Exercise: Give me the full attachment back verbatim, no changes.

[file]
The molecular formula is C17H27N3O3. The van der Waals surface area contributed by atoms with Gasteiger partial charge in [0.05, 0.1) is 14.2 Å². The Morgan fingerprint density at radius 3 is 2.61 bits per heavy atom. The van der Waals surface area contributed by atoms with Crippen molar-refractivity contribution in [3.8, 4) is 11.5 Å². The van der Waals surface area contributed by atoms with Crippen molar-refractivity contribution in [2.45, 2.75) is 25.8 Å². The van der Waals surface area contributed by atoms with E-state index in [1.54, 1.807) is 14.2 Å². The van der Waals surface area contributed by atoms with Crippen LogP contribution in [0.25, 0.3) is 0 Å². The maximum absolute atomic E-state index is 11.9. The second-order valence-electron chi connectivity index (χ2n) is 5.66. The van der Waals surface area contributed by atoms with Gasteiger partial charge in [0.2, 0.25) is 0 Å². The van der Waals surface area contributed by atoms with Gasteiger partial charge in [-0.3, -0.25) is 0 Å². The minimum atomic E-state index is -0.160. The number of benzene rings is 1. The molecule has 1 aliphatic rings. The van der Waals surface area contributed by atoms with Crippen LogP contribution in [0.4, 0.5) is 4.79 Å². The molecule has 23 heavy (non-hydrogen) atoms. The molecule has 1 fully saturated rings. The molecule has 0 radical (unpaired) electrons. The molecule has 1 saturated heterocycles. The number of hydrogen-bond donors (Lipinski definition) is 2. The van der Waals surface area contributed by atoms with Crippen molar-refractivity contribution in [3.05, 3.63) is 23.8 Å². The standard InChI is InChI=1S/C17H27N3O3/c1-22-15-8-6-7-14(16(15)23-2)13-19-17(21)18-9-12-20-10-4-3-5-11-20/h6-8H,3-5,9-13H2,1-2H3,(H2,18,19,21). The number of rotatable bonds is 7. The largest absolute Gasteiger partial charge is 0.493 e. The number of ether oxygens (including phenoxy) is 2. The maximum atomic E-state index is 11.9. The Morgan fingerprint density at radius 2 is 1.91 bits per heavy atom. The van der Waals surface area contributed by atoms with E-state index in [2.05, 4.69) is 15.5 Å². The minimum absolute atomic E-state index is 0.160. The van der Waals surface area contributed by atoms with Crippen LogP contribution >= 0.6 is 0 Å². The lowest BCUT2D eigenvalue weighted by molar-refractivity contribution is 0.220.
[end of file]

The molecular formula is C17H27N3O3. The van der Waals surface area contributed by atoms with Gasteiger partial charge in [0.05, 0.1) is 14.2 Å². The Morgan fingerprint density at radius 3 is 2.61 bits per heavy atom. The van der Waals surface area contributed by atoms with Crippen molar-refractivity contribution in [3.8, 4) is 11.5 Å². The van der Waals surface area contributed by atoms with Crippen molar-refractivity contribution in [2.45, 2.75) is 25.8 Å². The van der Waals surface area contributed by atoms with E-state index in [1.54, 1.807) is 14.2 Å². The van der Waals surface area contributed by atoms with Crippen LogP contribution in [0.25, 0.3) is 0 Å². The maximum absolute atomic E-state index is 11.9. The second-order valence-electron chi connectivity index (χ2n) is 5.66. The van der Waals surface area contributed by atoms with Gasteiger partial charge in [0.2, 0.25) is 0 Å². The van der Waals surface area contributed by atoms with Gasteiger partial charge in [-0.3, -0.25) is 0 Å². The minimum atomic E-state index is -0.160. The number of benzene rings is 1. The molecule has 1 aliphatic rings. The van der Waals surface area contributed by atoms with Crippen LogP contribution in [0.4, 0.5) is 4.79 Å². The molecule has 23 heavy (non-hydrogen) atoms. The molecule has 1 fully saturated rings. The molecule has 0 radical (unpaired) electrons. The molecule has 1 saturated heterocycles. The number of hydrogen-bond donors (Lipinski definition) is 2. The van der Waals surface area contributed by atoms with Crippen molar-refractivity contribution in [3.05, 3.63) is 23.8 Å². The standard InChI is InChI=1S/C17H27N3O3/c1-22-15-8-6-7-14(16(15)23-2)13-19-17(21)18-9-12-20-10-4-3-5-11-20/h6-8H,3-5,9-13H2,1-2H3,(H2,18,19,21). The number of rotatable bonds is 7. The largest absolute Gasteiger partial charge is 0.493 e. The number of ether oxygens (including phenoxy) is 2. The maximum atomic E-state index is 11.9. The Morgan fingerprint density at radius 2 is 1.91 bits per heavy atom. The van der Waals surface area contributed by atoms with E-state index in [2.05, 4.69) is 15.5 Å². The minimum absolute atomic E-state index is 0.160. The van der Waals surface area contributed by atoms with Crippen LogP contribution >= 0.6 is 0 Å². The lowest BCUT2D eigenvalue weighted by molar-refractivity contribution is 0.220.